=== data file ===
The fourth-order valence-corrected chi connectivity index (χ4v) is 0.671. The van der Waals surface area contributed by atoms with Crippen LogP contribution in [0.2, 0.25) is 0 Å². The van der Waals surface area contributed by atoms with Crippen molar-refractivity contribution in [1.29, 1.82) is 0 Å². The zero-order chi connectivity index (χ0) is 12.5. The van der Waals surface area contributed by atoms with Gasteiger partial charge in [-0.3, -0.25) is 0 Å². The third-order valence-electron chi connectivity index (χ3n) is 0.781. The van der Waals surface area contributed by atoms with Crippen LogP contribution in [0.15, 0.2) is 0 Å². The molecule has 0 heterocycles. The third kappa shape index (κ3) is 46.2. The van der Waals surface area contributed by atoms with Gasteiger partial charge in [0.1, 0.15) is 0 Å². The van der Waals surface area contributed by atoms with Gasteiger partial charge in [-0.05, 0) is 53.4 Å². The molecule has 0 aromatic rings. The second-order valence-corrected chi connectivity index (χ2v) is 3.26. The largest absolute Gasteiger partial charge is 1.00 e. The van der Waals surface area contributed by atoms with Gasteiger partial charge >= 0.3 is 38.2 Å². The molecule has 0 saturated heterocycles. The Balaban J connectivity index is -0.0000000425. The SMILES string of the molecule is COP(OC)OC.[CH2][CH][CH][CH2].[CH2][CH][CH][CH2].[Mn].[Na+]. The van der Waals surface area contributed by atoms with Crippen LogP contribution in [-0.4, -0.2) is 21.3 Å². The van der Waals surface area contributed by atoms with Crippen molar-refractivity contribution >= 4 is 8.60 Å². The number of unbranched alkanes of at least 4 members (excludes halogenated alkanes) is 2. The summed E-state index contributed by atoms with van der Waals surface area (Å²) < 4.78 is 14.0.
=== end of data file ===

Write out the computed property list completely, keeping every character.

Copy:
The fourth-order valence-corrected chi connectivity index (χ4v) is 0.671. The van der Waals surface area contributed by atoms with Crippen LogP contribution in [0.2, 0.25) is 0 Å². The van der Waals surface area contributed by atoms with Crippen molar-refractivity contribution in [1.29, 1.82) is 0 Å². The zero-order chi connectivity index (χ0) is 12.5. The van der Waals surface area contributed by atoms with Gasteiger partial charge in [-0.3, -0.25) is 0 Å². The third-order valence-electron chi connectivity index (χ3n) is 0.781. The van der Waals surface area contributed by atoms with Crippen LogP contribution in [0.15, 0.2) is 0 Å². The molecule has 0 heterocycles. The third kappa shape index (κ3) is 46.2. The van der Waals surface area contributed by atoms with Gasteiger partial charge in [0.1, 0.15) is 0 Å². The van der Waals surface area contributed by atoms with Gasteiger partial charge in [-0.05, 0) is 53.4 Å². The molecule has 0 aromatic rings. The second-order valence-corrected chi connectivity index (χ2v) is 3.26. The largest absolute Gasteiger partial charge is 1.00 e. The van der Waals surface area contributed by atoms with Gasteiger partial charge >= 0.3 is 38.2 Å². The molecule has 0 saturated heterocycles. The Balaban J connectivity index is -0.0000000425. The SMILES string of the molecule is COP(OC)OC.[CH2][CH][CH][CH2].[CH2][CH][CH][CH2].[Mn].[Na+]. The van der Waals surface area contributed by atoms with Crippen LogP contribution in [-0.4, -0.2) is 21.3 Å². The van der Waals surface area contributed by atoms with Crippen molar-refractivity contribution >= 4 is 8.60 Å². The number of unbranched alkanes of at least 4 members (excludes halogenated alkanes) is 2. The summed E-state index contributed by atoms with van der Waals surface area (Å²) < 4.78 is 14.0.